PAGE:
Spoiler alert: There was no actual garage. The various Honda products were spread out over a few acres of private land. And before you ask, no, the HondaJet wasn't in attendance.
No confining garage meant I got to try a bunch of this stuff out. Honda makes such a wide variety of products, and so many of them, that it is the number one maker of engines in the world, having built 28 million in 2014. Highlights included a smattering of motorcycles, some rugged side-by-sides, the Uni-Cub assistive mobility device/powered stool, a few boats, Honda's latest cars, and snowblowers. Yep, in Southern California in July. They used damp sawdust for demonstrations, which meant I got to run a giant snowblower in a t-shirt.
Watch the video above to see me ride, drive, walk behind, and be assisted by some of Honda's latest gear that isn't a car.
Some of my favorites:
The Grom. I've wanted to ride one since it came out a couple years back. This miniature motorcycle is hilarious and surprisingly rideable given its 125-cc single, which puts out about eight horsepower. It'll do 45 mph pretty easily, which feels fast on this baby bike. The only thing that takes getting used to is the time required to glance down at the instruments – they're way down there. Otherwise, it's a normal motorcycle with tiny wheels and a tinier engine.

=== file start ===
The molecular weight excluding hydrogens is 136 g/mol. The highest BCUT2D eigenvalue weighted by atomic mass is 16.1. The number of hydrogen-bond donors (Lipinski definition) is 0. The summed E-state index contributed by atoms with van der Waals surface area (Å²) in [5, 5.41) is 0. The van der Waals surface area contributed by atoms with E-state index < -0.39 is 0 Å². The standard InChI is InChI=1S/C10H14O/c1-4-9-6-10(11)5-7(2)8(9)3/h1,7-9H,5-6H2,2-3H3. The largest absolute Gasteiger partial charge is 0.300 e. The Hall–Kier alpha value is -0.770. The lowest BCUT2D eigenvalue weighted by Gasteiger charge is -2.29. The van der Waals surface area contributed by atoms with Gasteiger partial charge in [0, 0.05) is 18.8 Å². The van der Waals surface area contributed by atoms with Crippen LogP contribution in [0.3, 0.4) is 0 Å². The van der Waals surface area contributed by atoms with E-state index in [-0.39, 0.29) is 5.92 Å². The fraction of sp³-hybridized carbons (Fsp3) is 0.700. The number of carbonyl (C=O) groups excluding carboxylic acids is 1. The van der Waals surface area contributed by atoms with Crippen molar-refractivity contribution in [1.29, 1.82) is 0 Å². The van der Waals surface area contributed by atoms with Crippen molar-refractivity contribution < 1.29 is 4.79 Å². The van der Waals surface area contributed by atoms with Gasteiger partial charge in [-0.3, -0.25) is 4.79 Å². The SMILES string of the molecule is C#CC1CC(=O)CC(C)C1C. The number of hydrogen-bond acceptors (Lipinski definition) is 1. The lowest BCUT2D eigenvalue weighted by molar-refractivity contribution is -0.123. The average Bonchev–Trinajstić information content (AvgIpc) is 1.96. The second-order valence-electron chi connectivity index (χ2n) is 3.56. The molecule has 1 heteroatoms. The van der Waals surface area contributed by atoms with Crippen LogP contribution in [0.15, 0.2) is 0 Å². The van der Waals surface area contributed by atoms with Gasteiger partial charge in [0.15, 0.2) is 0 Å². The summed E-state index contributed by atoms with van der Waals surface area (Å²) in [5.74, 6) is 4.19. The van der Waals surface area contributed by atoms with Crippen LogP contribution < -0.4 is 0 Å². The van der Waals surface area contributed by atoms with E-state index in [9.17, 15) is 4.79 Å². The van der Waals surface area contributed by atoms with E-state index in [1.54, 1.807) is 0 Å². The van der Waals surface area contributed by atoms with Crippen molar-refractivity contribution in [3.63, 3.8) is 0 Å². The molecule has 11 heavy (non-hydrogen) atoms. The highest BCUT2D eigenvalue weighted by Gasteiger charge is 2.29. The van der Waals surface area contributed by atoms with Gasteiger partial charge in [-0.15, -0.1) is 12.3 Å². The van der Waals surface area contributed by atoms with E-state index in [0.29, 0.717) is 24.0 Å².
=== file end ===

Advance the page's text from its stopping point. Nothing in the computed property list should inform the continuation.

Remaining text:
Riding the Uni-Cub was another dream experience of mine. It's much more intuitive than a Segway and makes you look slightly less goofy. I felt like I was in an OK Go video. It was neat.
One item that didn't make the video is the NM4 you see here: crazy anime-inspired styling, a dual-clutch transmission, and then more crazy styling. The DCT means your left hand and foot get a rest. I still grabbed for the clutch every time I started the bike, though. Old habits and their hard deaths.
Honda is also putting a dual-clutch transmission into one of its newest side-by-side offerings, but it was only on display and not available to pilot. I drove one with a traditional auto and another with an automated manual – and paddle shifters! Not quite the crazy sportsmobiles that Polaris' RZR line is made of, but Honda's Pioneers are actually somewhat useful while also able to turn rearranged dirt into fun.
And then there were the snowblowers. As a Michigander, I have experience with moving large quantities of snow with machines, but I've never used anything as advanced as what Honda is selling. The biggest blower is actually a hybrid; a gas engine runs the auger, while an electric motor turns the tracks and is fed by batteries that get charged by an engine-powered generator. With this setup, if the auger bogs down it doesn't affect forward motion. It was easy to run despite the many levers and joysticks, and there's even an Auto mode that will adjust the auger's height and rotation to follow lumpy terrain.
I had a good time in the Honda Dream Garage, even if it doesn't actually exist. If only I could say the same of my lawn.